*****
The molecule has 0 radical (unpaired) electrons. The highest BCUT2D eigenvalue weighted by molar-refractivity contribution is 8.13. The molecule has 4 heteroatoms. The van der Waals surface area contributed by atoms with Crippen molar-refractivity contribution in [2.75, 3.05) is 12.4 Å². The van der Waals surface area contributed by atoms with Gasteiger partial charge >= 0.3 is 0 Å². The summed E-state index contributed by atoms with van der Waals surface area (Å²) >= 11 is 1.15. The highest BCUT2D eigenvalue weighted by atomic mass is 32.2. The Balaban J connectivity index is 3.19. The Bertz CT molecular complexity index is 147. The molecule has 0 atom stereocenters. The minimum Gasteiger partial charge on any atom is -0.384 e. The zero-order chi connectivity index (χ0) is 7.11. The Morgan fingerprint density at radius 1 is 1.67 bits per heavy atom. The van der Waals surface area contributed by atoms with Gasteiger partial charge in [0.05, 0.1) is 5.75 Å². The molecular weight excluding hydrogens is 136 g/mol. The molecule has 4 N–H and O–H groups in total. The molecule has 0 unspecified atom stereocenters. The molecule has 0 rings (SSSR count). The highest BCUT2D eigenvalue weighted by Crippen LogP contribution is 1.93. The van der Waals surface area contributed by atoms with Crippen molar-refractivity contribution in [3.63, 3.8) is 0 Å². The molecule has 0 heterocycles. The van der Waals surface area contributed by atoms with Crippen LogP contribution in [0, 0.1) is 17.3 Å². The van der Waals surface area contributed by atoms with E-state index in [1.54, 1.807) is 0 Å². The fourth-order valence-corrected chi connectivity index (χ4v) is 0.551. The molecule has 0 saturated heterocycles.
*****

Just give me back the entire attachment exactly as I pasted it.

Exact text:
The molecule has 0 radical (unpaired) electrons. The highest BCUT2D eigenvalue weighted by molar-refractivity contribution is 8.13. The molecule has 4 heteroatoms. The van der Waals surface area contributed by atoms with Crippen molar-refractivity contribution in [2.75, 3.05) is 12.4 Å². The van der Waals surface area contributed by atoms with Gasteiger partial charge >= 0.3 is 0 Å². The summed E-state index contributed by atoms with van der Waals surface area (Å²) >= 11 is 1.15. The highest BCUT2D eigenvalue weighted by atomic mass is 32.2. The Balaban J connectivity index is 3.19. The Bertz CT molecular complexity index is 147. The molecule has 0 atom stereocenters. The minimum Gasteiger partial charge on any atom is -0.384 e. The zero-order chi connectivity index (χ0) is 7.11. The Morgan fingerprint density at radius 1 is 1.67 bits per heavy atom. The van der Waals surface area contributed by atoms with Gasteiger partial charge in [0.05, 0.1) is 5.75 Å². The molecular weight excluding hydrogens is 136 g/mol. The molecule has 4 N–H and O–H groups in total. The molecule has 0 unspecified atom stereocenters. The molecule has 0 rings (SSSR count). The highest BCUT2D eigenvalue weighted by Crippen LogP contribution is 1.93. The van der Waals surface area contributed by atoms with Crippen molar-refractivity contribution in [3.63, 3.8) is 0 Å². The molecule has 0 heterocycles. The van der Waals surface area contributed by atoms with Crippen LogP contribution in [0, 0.1) is 17.3 Å². The van der Waals surface area contributed by atoms with E-state index in [1.54, 1.807) is 0 Å². The fourth-order valence-corrected chi connectivity index (χ4v) is 0.551. The molecule has 0 saturated heterocycles.